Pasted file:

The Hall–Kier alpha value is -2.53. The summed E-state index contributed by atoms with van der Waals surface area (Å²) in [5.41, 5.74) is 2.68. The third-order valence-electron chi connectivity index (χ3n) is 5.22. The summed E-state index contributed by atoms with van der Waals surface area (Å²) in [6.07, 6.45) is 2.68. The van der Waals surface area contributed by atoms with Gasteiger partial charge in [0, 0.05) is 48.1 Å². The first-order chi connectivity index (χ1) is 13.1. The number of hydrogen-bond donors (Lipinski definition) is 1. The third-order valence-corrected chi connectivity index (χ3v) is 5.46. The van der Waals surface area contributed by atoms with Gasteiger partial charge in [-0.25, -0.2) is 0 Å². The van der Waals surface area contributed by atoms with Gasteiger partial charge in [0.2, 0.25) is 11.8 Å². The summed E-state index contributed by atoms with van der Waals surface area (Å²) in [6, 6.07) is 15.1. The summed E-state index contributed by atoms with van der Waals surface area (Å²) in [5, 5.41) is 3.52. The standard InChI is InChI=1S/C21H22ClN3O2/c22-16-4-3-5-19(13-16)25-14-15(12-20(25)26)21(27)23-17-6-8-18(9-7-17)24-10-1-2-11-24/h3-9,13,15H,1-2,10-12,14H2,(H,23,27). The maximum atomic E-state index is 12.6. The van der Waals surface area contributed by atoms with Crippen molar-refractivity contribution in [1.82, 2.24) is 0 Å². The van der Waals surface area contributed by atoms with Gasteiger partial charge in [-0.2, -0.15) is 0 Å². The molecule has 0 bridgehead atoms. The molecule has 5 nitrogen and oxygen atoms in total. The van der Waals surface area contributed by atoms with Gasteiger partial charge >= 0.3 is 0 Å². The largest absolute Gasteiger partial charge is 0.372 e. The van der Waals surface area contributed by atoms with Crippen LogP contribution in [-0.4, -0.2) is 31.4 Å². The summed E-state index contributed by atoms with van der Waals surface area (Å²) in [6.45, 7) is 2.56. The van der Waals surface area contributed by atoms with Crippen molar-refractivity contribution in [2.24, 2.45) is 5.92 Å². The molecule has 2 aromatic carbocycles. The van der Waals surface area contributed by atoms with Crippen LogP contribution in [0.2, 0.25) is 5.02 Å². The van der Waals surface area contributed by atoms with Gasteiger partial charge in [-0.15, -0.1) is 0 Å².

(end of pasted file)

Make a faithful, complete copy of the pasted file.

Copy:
The Hall–Kier alpha value is -2.53. The summed E-state index contributed by atoms with van der Waals surface area (Å²) in [5.41, 5.74) is 2.68. The third-order valence-electron chi connectivity index (χ3n) is 5.22. The summed E-state index contributed by atoms with van der Waals surface area (Å²) in [6.07, 6.45) is 2.68. The van der Waals surface area contributed by atoms with Gasteiger partial charge in [0, 0.05) is 48.1 Å². The first-order chi connectivity index (χ1) is 13.1. The number of hydrogen-bond donors (Lipinski definition) is 1. The third-order valence-corrected chi connectivity index (χ3v) is 5.46. The van der Waals surface area contributed by atoms with Gasteiger partial charge in [-0.25, -0.2) is 0 Å². The van der Waals surface area contributed by atoms with Gasteiger partial charge in [0.2, 0.25) is 11.8 Å². The summed E-state index contributed by atoms with van der Waals surface area (Å²) in [6, 6.07) is 15.1. The summed E-state index contributed by atoms with van der Waals surface area (Å²) in [5, 5.41) is 3.52. The standard InChI is InChI=1S/C21H22ClN3O2/c22-16-4-3-5-19(13-16)25-14-15(12-20(25)26)21(27)23-17-6-8-18(9-7-17)24-10-1-2-11-24/h3-9,13,15H,1-2,10-12,14H2,(H,23,27). The maximum atomic E-state index is 12.6. The van der Waals surface area contributed by atoms with Crippen molar-refractivity contribution in [1.82, 2.24) is 0 Å². The van der Waals surface area contributed by atoms with Gasteiger partial charge in [-0.2, -0.15) is 0 Å². The molecule has 0 bridgehead atoms. The molecule has 5 nitrogen and oxygen atoms in total. The van der Waals surface area contributed by atoms with Gasteiger partial charge >= 0.3 is 0 Å². The largest absolute Gasteiger partial charge is 0.372 e. The van der Waals surface area contributed by atoms with Crippen LogP contribution in [-0.4, -0.2) is 31.4 Å². The summed E-state index contributed by atoms with van der Waals surface area (Å²) in [6.45, 7) is 2.56. The van der Waals surface area contributed by atoms with Crippen molar-refractivity contribution in [2.24, 2.45) is 5.92 Å². The molecule has 2 aromatic carbocycles. The van der Waals surface area contributed by atoms with Crippen LogP contribution in [0.2, 0.25) is 5.02 Å². The van der Waals surface area contributed by atoms with Gasteiger partial charge in [-0.15, -0.1) is 0 Å².